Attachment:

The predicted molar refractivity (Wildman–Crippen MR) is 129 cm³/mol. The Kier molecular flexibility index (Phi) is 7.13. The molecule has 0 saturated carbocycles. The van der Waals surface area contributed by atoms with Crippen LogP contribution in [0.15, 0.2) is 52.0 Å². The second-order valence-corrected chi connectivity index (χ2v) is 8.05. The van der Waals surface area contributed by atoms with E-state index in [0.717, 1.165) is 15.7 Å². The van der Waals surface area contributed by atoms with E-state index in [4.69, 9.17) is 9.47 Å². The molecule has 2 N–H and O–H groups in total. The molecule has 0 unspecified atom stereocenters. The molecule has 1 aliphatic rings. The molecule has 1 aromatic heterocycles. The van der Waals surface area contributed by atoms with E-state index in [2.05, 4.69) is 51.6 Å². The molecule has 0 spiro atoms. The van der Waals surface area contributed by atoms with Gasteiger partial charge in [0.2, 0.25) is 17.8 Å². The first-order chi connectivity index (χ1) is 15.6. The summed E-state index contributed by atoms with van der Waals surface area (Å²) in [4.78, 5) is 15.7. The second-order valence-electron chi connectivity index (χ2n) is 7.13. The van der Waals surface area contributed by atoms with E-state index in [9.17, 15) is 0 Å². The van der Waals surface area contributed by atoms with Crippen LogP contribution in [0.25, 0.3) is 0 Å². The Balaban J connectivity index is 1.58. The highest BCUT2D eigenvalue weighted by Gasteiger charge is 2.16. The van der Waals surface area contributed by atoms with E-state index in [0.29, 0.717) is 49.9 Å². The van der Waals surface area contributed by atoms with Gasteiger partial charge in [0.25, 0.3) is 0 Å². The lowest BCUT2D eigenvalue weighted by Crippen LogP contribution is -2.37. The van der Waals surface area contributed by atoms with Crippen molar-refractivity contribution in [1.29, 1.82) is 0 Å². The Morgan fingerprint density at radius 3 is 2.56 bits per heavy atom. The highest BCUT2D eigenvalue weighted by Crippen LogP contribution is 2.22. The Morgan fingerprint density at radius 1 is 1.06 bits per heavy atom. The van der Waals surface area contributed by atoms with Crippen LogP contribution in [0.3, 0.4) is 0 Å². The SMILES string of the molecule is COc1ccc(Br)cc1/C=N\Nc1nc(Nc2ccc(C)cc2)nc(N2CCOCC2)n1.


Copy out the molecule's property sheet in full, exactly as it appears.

The predicted molar refractivity (Wildman–Crippen MR) is 129 cm³/mol. The Kier molecular flexibility index (Phi) is 7.13. The molecule has 0 saturated carbocycles. The van der Waals surface area contributed by atoms with Crippen LogP contribution in [0.15, 0.2) is 52.0 Å². The second-order valence-corrected chi connectivity index (χ2v) is 8.05. The van der Waals surface area contributed by atoms with E-state index in [0.717, 1.165) is 15.7 Å². The van der Waals surface area contributed by atoms with E-state index in [4.69, 9.17) is 9.47 Å². The molecule has 2 N–H and O–H groups in total. The molecule has 0 unspecified atom stereocenters. The molecule has 1 aliphatic rings. The molecule has 1 aromatic heterocycles. The van der Waals surface area contributed by atoms with E-state index in [2.05, 4.69) is 51.6 Å². The molecule has 0 spiro atoms. The van der Waals surface area contributed by atoms with Gasteiger partial charge in [0.2, 0.25) is 17.8 Å². The first-order chi connectivity index (χ1) is 15.6. The summed E-state index contributed by atoms with van der Waals surface area (Å²) in [4.78, 5) is 15.7. The second-order valence-electron chi connectivity index (χ2n) is 7.13. The van der Waals surface area contributed by atoms with E-state index in [9.17, 15) is 0 Å². The van der Waals surface area contributed by atoms with Crippen LogP contribution in [0.25, 0.3) is 0 Å². The Balaban J connectivity index is 1.58. The highest BCUT2D eigenvalue weighted by Gasteiger charge is 2.16. The van der Waals surface area contributed by atoms with E-state index in [0.29, 0.717) is 49.9 Å². The van der Waals surface area contributed by atoms with Gasteiger partial charge in [0.25, 0.3) is 0 Å². The lowest BCUT2D eigenvalue weighted by Crippen LogP contribution is -2.37. The van der Waals surface area contributed by atoms with Crippen molar-refractivity contribution in [1.29, 1.82) is 0 Å². The Morgan fingerprint density at radius 3 is 2.56 bits per heavy atom. The highest BCUT2D eigenvalue weighted by Crippen LogP contribution is 2.22. The Morgan fingerprint density at radius 1 is 1.06 bits per heavy atom. The van der Waals surface area contributed by atoms with Crippen LogP contribution in [0.3, 0.4) is 0 Å². The SMILES string of the molecule is COc1ccc(Br)cc1/C=N\Nc1nc(Nc2ccc(C)cc2)nc(N2CCOCC2)n1.